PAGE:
Date of Award

Spring 1984

Document Type


Degree Name

Master of Science (MS)


Ocean & Earth Sciences



Committee Director

Ronald E. Johnson

Committee Member

Earl C. Kindle

Committee Member

James F. Matta

Call Number for Print

Special Collections LD4331.O35T88


The distribution of Antarctic Intermediate Water at the extent of dispersion in the equatorial Pacific Ocean was investigated by means of multivariate analysis. Interrelationships among the upper intermediate water masses at this location are proposed.

Oceanographic data contained in seven cruise legs measured during the 1979-80 Hawaii to Tahiti Shuttle Experiment formed the basis of this study. Six parameters -- temperature, salinity, dissolved oxygen, phosphate, silicate and nitrate -- were used in the method of principal component analysis to classify water masses between the sea surface and 1000m. The derived water masses were compatible with previously described oceanographic features of the region. Validity of the classification was measured by Discriminant Analysis and was found to be significant.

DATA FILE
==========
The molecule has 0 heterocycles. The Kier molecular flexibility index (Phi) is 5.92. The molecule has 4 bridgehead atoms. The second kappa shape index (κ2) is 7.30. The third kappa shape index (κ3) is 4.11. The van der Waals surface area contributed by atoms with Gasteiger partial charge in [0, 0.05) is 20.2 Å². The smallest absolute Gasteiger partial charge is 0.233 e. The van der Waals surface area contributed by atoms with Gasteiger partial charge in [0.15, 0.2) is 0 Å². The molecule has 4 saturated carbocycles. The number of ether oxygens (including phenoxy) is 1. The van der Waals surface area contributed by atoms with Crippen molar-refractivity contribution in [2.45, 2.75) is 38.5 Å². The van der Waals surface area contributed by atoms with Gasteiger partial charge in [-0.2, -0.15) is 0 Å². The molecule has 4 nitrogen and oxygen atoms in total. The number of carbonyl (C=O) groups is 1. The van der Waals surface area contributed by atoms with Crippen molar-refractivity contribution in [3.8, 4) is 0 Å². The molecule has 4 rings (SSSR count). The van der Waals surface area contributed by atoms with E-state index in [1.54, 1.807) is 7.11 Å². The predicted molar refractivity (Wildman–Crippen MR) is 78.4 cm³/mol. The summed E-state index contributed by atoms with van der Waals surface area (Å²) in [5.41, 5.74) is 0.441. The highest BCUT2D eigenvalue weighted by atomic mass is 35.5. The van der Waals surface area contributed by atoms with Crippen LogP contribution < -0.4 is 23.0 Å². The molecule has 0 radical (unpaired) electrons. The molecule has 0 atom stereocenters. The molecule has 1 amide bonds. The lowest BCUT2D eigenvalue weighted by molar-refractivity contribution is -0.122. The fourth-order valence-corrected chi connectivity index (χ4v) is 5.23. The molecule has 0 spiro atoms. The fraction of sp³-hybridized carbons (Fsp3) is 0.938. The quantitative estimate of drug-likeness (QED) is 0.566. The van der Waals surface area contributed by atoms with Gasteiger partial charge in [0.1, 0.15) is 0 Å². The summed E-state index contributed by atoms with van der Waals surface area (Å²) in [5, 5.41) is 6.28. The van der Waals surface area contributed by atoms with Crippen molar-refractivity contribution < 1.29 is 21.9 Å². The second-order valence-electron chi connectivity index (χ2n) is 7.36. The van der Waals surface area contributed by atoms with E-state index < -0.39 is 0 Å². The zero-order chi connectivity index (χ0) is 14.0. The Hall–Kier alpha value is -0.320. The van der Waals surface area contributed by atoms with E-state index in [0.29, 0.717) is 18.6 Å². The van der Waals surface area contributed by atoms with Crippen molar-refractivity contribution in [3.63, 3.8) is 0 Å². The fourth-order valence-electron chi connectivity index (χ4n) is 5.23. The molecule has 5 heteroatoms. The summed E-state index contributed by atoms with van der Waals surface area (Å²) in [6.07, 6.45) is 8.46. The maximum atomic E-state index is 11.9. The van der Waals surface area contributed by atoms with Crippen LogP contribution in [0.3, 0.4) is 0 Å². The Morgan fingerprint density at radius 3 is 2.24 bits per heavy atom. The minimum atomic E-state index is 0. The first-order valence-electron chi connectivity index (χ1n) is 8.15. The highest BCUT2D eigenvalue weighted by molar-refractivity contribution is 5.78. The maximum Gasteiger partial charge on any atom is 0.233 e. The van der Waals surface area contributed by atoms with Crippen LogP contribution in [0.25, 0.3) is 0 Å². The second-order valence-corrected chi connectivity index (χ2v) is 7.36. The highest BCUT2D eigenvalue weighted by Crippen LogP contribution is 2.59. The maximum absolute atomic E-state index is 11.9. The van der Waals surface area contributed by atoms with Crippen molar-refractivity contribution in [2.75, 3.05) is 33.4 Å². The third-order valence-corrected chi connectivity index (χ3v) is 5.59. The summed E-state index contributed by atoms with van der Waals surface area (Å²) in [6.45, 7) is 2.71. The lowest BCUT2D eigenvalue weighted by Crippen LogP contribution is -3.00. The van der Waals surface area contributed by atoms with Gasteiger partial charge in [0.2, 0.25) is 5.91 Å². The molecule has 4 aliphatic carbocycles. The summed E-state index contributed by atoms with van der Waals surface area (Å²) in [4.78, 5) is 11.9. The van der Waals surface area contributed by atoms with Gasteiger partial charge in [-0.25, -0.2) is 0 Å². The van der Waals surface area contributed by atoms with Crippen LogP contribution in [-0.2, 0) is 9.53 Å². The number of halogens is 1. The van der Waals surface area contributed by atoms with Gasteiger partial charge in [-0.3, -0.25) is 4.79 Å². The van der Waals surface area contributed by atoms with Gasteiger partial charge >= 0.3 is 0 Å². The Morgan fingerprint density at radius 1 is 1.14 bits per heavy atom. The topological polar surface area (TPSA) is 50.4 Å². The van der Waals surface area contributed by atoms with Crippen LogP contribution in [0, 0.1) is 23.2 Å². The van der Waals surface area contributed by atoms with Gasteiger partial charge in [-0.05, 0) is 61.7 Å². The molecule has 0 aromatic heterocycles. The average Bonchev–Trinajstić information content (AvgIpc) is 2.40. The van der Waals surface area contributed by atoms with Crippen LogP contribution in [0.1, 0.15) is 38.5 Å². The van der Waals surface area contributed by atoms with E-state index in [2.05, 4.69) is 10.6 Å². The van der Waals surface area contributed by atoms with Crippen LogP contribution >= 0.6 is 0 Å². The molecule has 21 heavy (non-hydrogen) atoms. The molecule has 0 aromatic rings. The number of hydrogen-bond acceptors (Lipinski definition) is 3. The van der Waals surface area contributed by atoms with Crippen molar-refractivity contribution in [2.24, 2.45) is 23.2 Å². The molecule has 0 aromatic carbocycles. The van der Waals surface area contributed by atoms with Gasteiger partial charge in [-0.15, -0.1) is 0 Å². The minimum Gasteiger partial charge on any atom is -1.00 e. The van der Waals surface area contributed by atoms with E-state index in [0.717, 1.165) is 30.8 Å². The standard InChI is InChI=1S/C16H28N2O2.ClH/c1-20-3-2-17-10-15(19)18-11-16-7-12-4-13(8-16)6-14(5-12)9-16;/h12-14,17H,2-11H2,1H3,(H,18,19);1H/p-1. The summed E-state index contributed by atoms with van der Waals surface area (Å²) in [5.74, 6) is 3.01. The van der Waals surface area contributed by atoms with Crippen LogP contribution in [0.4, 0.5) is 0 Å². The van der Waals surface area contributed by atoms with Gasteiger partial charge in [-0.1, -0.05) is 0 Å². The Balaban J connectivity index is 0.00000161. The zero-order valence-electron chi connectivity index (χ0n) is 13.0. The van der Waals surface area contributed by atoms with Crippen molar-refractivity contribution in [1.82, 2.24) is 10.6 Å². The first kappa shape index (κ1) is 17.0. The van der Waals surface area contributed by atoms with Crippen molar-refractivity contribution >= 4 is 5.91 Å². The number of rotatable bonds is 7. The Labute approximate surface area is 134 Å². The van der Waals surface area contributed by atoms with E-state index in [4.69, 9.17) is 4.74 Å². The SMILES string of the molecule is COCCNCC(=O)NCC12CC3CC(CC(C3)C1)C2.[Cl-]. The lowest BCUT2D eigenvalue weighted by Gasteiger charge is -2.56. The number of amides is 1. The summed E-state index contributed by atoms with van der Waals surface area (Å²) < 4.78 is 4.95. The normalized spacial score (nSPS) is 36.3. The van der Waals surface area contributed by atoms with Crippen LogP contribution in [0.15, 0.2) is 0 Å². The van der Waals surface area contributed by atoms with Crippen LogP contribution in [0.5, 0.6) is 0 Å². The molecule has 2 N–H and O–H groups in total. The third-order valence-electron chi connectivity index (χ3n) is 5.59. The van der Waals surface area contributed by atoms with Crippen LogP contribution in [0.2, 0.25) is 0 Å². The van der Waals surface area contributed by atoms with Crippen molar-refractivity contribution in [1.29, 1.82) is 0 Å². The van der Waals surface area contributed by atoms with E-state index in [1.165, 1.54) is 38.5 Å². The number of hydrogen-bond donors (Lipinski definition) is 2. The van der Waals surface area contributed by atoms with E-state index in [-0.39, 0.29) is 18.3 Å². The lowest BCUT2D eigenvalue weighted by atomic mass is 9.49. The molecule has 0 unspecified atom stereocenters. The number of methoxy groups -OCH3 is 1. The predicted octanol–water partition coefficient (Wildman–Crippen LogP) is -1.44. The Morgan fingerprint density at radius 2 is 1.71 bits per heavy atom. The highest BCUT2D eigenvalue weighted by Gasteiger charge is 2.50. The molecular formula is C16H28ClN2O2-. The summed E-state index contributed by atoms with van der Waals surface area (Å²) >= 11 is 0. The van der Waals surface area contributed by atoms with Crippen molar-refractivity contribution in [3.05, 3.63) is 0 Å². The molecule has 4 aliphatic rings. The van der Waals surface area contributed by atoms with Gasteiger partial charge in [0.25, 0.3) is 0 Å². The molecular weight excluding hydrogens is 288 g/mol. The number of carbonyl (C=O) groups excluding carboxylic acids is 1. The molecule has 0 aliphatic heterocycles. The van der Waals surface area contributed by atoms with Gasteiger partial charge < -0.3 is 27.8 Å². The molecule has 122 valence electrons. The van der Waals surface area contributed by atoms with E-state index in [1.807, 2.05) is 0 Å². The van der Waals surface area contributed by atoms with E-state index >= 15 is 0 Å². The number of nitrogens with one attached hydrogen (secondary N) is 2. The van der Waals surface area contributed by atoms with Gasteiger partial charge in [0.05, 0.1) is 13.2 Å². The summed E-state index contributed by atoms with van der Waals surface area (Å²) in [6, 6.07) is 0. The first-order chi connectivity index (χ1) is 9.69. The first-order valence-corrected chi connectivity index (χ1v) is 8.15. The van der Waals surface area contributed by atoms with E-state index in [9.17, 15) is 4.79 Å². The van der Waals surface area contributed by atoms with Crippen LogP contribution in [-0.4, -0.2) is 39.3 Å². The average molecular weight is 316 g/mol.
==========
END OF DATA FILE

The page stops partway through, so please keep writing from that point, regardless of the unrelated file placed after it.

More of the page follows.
Two salinity minimum layers were determined. A deep layer (800-1000m) corresponded to core and upper AAIW, while the shallow layer was low salinity water from both the North and South Pacific. AAIW and shallow low salinity water from the South Pacific were maintained as nearly continuous spatial and temporal features of the water structure. Low salinity water in the shallow layer from the North Pacific exhibited seasonal fluctuation in extent of intrusion and thickness. Its influence appeared to be superimposed onto that of the South Pacific shallow minimum. It is proposed that this water mass is composed of water from two sources -- subarctic Pacific and East North Pacific (via the California Current).

AAIW was found to spread into the North Pacific to 2°N-4°N as a near pure core, but beyond that extent was altered through mixing with higher salinity water above and North Pacific intermediate waters. Traces of AAIW were discernible as far north as 11°N.


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